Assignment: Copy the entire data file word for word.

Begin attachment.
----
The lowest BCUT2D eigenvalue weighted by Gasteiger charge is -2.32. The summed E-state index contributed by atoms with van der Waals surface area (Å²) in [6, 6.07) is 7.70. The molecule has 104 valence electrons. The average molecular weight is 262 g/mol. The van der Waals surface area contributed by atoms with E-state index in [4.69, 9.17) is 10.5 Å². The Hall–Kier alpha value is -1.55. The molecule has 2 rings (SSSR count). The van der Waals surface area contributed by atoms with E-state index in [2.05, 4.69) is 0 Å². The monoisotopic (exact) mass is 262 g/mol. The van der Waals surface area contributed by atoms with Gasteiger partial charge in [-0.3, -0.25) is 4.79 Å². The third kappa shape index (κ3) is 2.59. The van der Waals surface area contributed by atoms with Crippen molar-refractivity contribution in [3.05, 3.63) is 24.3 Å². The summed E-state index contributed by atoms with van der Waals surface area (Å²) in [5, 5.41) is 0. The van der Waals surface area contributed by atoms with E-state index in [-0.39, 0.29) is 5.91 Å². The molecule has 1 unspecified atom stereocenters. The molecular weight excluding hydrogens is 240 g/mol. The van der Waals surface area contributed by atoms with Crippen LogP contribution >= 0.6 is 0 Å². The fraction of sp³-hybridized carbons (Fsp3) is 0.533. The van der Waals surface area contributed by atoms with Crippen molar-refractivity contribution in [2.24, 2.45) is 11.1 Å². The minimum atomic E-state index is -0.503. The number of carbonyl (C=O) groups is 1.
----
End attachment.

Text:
The lowest BCUT2D eigenvalue weighted by Gasteiger charge is -2.32. The summed E-state index contributed by atoms with van der Waals surface area (Å²) in [6, 6.07) is 7.70. The molecule has 104 valence electrons. The average molecular weight is 262 g/mol. The van der Waals surface area contributed by atoms with E-state index in [4.69, 9.17) is 10.5 Å². The Hall–Kier alpha value is -1.55. The molecule has 2 rings (SSSR count). The van der Waals surface area contributed by atoms with E-state index in [2.05, 4.69) is 0 Å². The monoisotopic (exact) mass is 262 g/mol. The van der Waals surface area contributed by atoms with Gasteiger partial charge in [-0.3, -0.25) is 4.79 Å². The third kappa shape index (κ3) is 2.59. The van der Waals surface area contributed by atoms with Crippen molar-refractivity contribution in [3.05, 3.63) is 24.3 Å². The summed E-state index contributed by atoms with van der Waals surface area (Å²) in [5, 5.41) is 0. The van der Waals surface area contributed by atoms with E-state index in [-0.39, 0.29) is 5.91 Å². The molecule has 1 unspecified atom stereocenters. The molecular weight excluding hydrogens is 240 g/mol. The van der Waals surface area contributed by atoms with Crippen LogP contribution >= 0.6 is 0 Å². The fraction of sp³-hybridized carbons (Fsp3) is 0.533. The van der Waals surface area contributed by atoms with Crippen molar-refractivity contribution in [2.24, 2.45) is 11.1 Å². The minimum atomic E-state index is -0.503. The number of carbonyl (C=O) groups is 1.